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Court of Appeals of Texas,Dallas.

HUMANE SOCIETY OF DALLAS, Appellant, v. DALLAS MORNING NEWS, L.P. and Steve Blow, Appellees.

No. 05-05-00036-CV.

Decided: December 13, 2005

Before Justices WHITTINGTON, WRIGHT, and MAZZANT. Susan Barilich, Dallas, for appellant. Paul C. Watler, Jenkens & Gilchrist, P.C., Dallas, for appellee.


The Humane Society of Dallas appeals the summary judgment granted in favor of the Dallas Morning News, L.P. and Steve Blow. In four issues, appellant contends (1) the trial court erred by granting appellees' objections to certain summary judgment evidence;  (2) the trial court erred by denying appellant's objections to certain summary judgment evidence;  (3) fact issues preclude summary judgment on appellees' defenses for defamation;  and (4) appellant presented sufficient summary judgment evidence to create a fact issue on its business disparagement and tortious interference claims.   We affirm the trial court's judgment.

Factual and Procedural Background

Appellant sued appellees for defamation after Blow wrote a column published by the Dallas Morning News about a family's experience after discovering the family's lost dog at an adoption event sponsored by appellant.   Appellees filed a motion for summary judgment claiming they were entitled to judgment as a matter of law on appellant's defamation claim because:  (1) the column was not defamatory;  (2) the column was an opinion protected by the Texas and United States Constitutions;  (3) the column was fair comment and criticism protected by Texas statute;  (4) the column was true or substantially true;  and (5) appellant was a public figure and appellees had negated actual malice.   After appellant amended its petition adding claims for statutory libel, business disparagement, and tortious interference with prospective commercial relationships, appellees filed a supplemental motion for summary judgment claiming they were entitled to judgment as a matter of law on appellant's additional claims because the column was true, was privileged, and was published without malice.   Appellees also asserted, “in the event the trial court denied summary judgment on the elements of falsity, malice and privilege,” that there was no evidence of the elements of appellant's tortious interference claim and the special damage element of the business disparagement claim.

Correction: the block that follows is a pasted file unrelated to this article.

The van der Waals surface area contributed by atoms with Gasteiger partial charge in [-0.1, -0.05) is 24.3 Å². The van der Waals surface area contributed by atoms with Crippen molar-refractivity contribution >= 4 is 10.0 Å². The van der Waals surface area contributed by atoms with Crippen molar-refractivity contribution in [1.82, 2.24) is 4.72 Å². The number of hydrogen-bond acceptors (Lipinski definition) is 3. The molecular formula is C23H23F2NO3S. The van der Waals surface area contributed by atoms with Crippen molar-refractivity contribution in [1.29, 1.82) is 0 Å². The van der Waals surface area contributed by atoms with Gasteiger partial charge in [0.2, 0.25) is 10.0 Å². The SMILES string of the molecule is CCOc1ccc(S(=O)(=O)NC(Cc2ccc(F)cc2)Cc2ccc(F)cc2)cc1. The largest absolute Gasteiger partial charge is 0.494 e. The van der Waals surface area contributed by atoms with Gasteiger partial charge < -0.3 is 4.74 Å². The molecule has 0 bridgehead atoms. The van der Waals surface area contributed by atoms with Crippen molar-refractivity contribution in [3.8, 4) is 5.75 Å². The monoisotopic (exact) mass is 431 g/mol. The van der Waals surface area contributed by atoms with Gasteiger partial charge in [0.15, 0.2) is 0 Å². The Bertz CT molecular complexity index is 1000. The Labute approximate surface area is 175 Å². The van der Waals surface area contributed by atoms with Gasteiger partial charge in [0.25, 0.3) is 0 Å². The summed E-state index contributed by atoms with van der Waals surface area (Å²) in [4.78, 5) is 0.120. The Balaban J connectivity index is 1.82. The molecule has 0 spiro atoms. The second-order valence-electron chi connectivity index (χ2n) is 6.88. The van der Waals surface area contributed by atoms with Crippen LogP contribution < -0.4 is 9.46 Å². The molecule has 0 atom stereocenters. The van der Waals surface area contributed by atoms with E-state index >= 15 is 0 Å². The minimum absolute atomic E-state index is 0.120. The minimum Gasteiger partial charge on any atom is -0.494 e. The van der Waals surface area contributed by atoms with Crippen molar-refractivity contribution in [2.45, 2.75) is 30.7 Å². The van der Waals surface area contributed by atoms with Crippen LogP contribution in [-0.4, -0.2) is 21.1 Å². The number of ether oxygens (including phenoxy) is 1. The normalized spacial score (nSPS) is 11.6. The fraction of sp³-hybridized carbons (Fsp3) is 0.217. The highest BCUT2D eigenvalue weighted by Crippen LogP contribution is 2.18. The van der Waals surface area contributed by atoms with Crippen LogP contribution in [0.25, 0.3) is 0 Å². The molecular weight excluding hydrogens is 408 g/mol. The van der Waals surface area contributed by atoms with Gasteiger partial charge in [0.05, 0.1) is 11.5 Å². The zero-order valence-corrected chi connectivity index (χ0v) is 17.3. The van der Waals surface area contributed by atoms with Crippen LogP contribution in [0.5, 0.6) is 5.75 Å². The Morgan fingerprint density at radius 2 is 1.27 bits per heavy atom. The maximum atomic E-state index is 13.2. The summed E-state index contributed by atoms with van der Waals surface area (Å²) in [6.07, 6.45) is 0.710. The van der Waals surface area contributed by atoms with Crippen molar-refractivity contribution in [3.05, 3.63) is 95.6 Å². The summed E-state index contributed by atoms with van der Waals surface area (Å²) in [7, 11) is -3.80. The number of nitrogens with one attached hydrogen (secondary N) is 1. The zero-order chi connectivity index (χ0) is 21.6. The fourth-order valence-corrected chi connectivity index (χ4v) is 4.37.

Appellant responded to appellees' motions, claiming:  (1) material statements in the column were false;  (2) Blow was malicious;  (3) the column was not protected opinion because many statements in it were expressed as facts;  (4) appellant is not a public figure;  and (5) its summary judgment evidence was sufficient to create fact issues regarding malice, each element of the business disparagement claim, and special damages.